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Lumberyard
Developer Guide (Version 1.11)

Entity Pool System

The Entity system is currently on a path to deprecation in favor of the Lumberyard Component Entity System.

The topics in this section describe the entity pool system, including how it is implemented, how to register a new entity class to be pooled, and how to debug it. For more information on using entity pools in the Lumberyard Editor, see the Amazon Lumberyard User Guide.

This section includes the following topics:

The following processes must take place when creating an entity pool and preparing it for use. Each of these processes is described in more detail.

  1. An entity pool is created by using the information in an entity pool definition.

  2. An entity pool is populated with entity containers.

  3. An entity pool is validated by testing the entity pool signature of one of the entity containers against the entity pool signature of each Entity class mapped to the pool.

  4. All entities marked to be created through the pool have an entity pool bookmark created for them.

  5. An entity pool bookmark is prepared from or returned to the entity pool, which is mapped to its Entity class on demand.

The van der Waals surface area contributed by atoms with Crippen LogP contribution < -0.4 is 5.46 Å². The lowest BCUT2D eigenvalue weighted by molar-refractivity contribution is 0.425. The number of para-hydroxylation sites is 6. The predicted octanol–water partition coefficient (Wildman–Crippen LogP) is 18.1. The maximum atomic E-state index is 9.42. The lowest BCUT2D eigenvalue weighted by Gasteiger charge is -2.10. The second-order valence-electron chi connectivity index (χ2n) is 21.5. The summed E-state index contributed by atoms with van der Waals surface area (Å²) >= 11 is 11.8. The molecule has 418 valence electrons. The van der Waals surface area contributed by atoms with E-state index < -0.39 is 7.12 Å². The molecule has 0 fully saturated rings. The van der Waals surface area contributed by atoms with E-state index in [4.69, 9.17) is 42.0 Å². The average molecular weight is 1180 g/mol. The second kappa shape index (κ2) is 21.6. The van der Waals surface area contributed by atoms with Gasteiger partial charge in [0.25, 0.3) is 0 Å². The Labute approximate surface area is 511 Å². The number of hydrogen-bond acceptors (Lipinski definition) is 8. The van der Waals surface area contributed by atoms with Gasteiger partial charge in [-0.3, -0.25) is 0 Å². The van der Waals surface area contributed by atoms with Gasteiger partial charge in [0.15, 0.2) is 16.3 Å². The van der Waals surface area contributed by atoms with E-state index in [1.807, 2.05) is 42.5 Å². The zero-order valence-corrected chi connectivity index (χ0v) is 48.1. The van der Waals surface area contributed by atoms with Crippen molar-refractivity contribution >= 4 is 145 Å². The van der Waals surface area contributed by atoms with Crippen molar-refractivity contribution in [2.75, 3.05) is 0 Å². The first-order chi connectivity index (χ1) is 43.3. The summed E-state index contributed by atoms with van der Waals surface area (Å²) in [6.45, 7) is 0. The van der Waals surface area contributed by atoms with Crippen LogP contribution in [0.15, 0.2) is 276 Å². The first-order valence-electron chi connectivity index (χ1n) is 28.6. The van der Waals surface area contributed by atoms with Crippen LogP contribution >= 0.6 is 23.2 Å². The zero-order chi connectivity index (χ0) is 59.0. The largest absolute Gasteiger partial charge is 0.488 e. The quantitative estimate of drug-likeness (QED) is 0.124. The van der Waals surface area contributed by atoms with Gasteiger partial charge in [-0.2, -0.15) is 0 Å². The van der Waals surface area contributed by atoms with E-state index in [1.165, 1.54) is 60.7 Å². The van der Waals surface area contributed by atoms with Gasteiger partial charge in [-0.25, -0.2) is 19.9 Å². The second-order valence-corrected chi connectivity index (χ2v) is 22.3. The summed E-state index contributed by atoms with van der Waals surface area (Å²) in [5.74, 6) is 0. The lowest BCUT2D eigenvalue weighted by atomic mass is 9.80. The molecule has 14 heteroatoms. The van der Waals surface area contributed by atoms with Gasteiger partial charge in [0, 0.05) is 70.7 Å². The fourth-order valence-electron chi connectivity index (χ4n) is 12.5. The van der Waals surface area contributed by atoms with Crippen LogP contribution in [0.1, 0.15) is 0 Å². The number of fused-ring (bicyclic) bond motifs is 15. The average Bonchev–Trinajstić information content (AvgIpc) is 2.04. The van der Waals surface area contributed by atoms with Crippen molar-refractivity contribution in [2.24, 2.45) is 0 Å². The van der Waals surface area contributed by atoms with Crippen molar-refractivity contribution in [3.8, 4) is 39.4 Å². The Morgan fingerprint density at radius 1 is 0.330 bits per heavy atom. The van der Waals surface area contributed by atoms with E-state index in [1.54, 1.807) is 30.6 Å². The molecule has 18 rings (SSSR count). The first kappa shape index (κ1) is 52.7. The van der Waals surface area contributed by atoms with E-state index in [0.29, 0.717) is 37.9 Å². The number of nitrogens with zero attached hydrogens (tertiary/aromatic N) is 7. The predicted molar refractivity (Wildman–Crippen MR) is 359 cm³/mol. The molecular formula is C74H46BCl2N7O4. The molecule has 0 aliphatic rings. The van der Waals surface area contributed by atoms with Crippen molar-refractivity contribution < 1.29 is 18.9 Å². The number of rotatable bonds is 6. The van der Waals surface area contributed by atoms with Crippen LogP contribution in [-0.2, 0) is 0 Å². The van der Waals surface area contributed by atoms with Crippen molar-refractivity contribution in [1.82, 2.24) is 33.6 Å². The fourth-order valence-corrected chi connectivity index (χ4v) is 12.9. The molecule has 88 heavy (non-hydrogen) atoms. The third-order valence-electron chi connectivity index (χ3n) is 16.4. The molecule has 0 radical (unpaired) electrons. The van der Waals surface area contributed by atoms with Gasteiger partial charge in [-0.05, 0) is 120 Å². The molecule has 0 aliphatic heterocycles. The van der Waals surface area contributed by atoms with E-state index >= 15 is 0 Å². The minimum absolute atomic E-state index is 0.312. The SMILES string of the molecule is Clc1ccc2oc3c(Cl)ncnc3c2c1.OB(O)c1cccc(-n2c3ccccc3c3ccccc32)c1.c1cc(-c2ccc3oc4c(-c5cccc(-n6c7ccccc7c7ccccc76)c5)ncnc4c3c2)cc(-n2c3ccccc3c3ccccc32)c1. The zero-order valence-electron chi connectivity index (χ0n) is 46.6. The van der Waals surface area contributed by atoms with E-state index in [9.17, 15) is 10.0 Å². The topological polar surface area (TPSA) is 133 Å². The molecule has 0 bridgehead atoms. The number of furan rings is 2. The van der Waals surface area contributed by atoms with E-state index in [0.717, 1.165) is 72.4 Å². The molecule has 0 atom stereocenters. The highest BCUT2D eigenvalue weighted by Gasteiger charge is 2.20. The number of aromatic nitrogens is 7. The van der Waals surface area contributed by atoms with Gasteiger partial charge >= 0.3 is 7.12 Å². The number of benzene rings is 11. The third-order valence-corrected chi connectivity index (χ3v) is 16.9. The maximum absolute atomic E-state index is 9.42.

Editor Usage

When running in the Lumberyard Editor, the entity pool system is not fully enabled. All entities are created outside the pools when playing in-game in the Editor. However, all flow node actions with entity pools will still work in the Lumberyard Editor, mimicking the final results that you will see in-game.

Note

The entity pool listeners OnEntityPreparedFromPool and OnEntityReturnedToPool are still called in the Editor, even though the entity itself is not removed/reused.

Static versus Dynamic Entities

Entities can be either static or dynamic. A static entity is placed in the Editor and exported with the level. This entity always exists. A property associated with the exported information determines whether it should be pooled (and not created during level load) or instead have an entity pool bookmark made for it. A dynamic entity is created at run-time, usually from game code. The information is constructed at run-time, usually just before it is created, and passed on to the Entity system for handling. This information also indicates whether or not it should go through an entity pool.